February Market Commentary: The Money Illusion
Markets have begun to share the Federal Reserve’s “higher-for-longer” interest rate narrative, as inflation levels remain well above the 2% target and recent reports indicate the ongoing strength of the U.S. economy.
As interest rates have risen, bond prices have suffered – the Bloomberg U.S. Aggregate Bond Index ended February down 2.6%, the fifth-worst monthly decline since 1993.
S&P 500 earnings growth for 2023 has been revised downward to 2.1%, from 5.6% at the start of the year.
Retail sales rebounded in January, following two consecutive months of declines. However, the impact of ongoing elevated inflation on consumers’ purchasing power remains unclear, as inflation creates an illusion of strength that is not carried through to inflation-adjusted data.
Compared to the strong gains posted in January, February was a difficult month for the markets. The only asset class to produce positive returns was U.S. bank loans, ending February marginally up with a gain of 0.6%. The S&P 500 ended the month down 2.4%, and the Bloomberg U.S. Aggregate Bond Index ended the month down 2.6%, erasing almost all of January’s gains. In fact, February was the fifth-worst monthly decline for bonds since 1993. Bonds are now up only 0.4% for the year to date, after ending 2022 down 13%.
By the end of February, almost all major U.S. public companies had reported fourth-quarter 2022 results. In the midst of ongoing concerns about a possible global economic slowdown and subsequent recession, U.S. earnings growth estimates for 2023 have declined to just 2.1%, down from 5.6% as recently as December. Focusing on just the fourth quarter, earnings are expected to decline 4.6% on a year-over-year basis. Lower earnings estimates have pushed the forward 12-month price-to-earnings ratio of the S&P 500 back up to 17.5x, below the five-year average of 18.5x but above the 10-year average of 17.2x. More than 325 S&P 500 companies cited the term “inflation” during their fourth-quarter earnings calls, which is well above the five-year average of 201. Despite these persistent concerns, this represented the lowest number of companies citing inflation concerns since the third quarter of 2021.
On February 1, the Federal Reserve hiked interest rates by 0.25% to 4.75%, slowing the pace from the 0.5% hike in December, itself a smaller hike than the 0.75% hikes done in the prior four meetings. Despite the reduced pace, markets were caught off guard by a combination of stubbornly high inflation and the unexpected jump in consumer spending data in January, compared to its weak showing at the end of 2022. As a result, markets quickly moved up their expectations of the future path of Fed interest rates, as proxied by the Fed Funds futures market. On January 30, expectations were that rates would reach a peak of 4.93% by June 2023 and drop down to 4.51% by the end of the year. However, by the end of February, estimates were for rates to reach a high of 5.42% in September and end 2023 at 5.17%.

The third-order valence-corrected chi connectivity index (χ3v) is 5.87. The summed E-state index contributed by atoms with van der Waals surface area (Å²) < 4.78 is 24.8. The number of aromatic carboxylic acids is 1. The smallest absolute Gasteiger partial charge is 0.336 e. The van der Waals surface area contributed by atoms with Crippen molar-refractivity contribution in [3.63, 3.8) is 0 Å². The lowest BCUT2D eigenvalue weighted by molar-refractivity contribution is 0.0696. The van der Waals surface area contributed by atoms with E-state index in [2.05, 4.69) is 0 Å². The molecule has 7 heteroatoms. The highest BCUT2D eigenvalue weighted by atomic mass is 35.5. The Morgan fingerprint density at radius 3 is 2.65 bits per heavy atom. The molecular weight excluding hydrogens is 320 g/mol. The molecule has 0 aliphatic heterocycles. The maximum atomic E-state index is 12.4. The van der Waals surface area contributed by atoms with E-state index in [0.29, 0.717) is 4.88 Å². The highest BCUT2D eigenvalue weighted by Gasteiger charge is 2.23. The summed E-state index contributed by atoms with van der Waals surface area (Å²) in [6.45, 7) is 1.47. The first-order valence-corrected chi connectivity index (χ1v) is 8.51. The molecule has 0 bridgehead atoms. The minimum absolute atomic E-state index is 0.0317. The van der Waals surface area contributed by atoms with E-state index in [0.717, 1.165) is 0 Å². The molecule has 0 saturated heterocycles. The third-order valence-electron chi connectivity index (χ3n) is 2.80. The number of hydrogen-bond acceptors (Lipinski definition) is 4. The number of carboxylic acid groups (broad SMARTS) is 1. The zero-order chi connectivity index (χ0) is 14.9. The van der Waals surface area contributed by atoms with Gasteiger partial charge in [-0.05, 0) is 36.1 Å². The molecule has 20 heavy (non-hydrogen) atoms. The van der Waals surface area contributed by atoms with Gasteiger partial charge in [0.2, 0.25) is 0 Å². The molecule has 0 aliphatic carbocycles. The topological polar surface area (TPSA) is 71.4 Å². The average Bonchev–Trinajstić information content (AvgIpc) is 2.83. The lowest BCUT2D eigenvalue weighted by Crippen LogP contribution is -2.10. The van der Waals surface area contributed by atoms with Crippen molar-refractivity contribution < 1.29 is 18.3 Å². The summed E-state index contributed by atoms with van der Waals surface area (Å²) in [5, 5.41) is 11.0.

The Consumer Price Index (CPI) increased by 0.5% in January, rising 6.4% from a year ago. Between the Global Financial Crisis and the 2020 COVID-19 pandemic, there have only been five other month-over-month increases of 0.5% or higher for the headline inflation reading. As inflation in the U.S. remains well above the Fed’s target of 2%, the interplay between economic activity—wages, spending, and corporate earnings—in nominal and in real (inflation-adjusted) measures becomes equally important and perplexing. Now, markets face the unusual challenge of accounting for this apparently strong nominal activity—which would be better news, were it not for the considerable erosion in purchasing power over the past 12 months.
The Money Illusion
“Inflation is when you pay $15 for the $10 haircut that you used to get for $5 when you had hair.” —Sam Ewing
One of the great challenges over the past year has been determining inflation’s impact on economic data and on capital markets. As inflation moderates from decades-high levels, an increasingly challenging task will be determining the path of inflation and the trajectory of economic activity after inflation is taken into account. An economic theory known as the money illusion states that individuals tend to view their income in nominal terms, instead of real (or inflation-adjusted) terms, and thus they ignore the effect of inflation on their wealth. The money illusion theory can also be applied to overall economic activity, which is reported nominally. The impact of inflation on wages, sales, and earnings needs to be accounted for to accurately gauge economic growth in an inflationary environment. For investors, the stakes are high. Higher inflation results in higher nominal activity, higher corporate revenues, and potentially even higher profits, but the value that investors assign to every dollar of earnings can be lower—potentially substantially so.
Despite the Federal Reserve’s aggressive rate-hiking cycle, bringing rates from 0.25% last January to their current 4.75%, the U.S. economy has been surprisingly resilient. After a muted holiday spending period, retail sales rebounded significantly in January. This, combined with a strong January jobs report (which saw unemployment sink to the lowest levels since May 1969) and a rebound in consumer spending, renewed hopes that a recession could be avoided and the economy would enjoy a soft landing. The unexpected strength in spending data was summarized well by Visa CEO Ryan McInerney:
“But when we look at our data around the world globally, by country, by product, by consumer segment, it is remarkably stable…So resilient, stable, consistent, that's what we're seeing in our data around the world."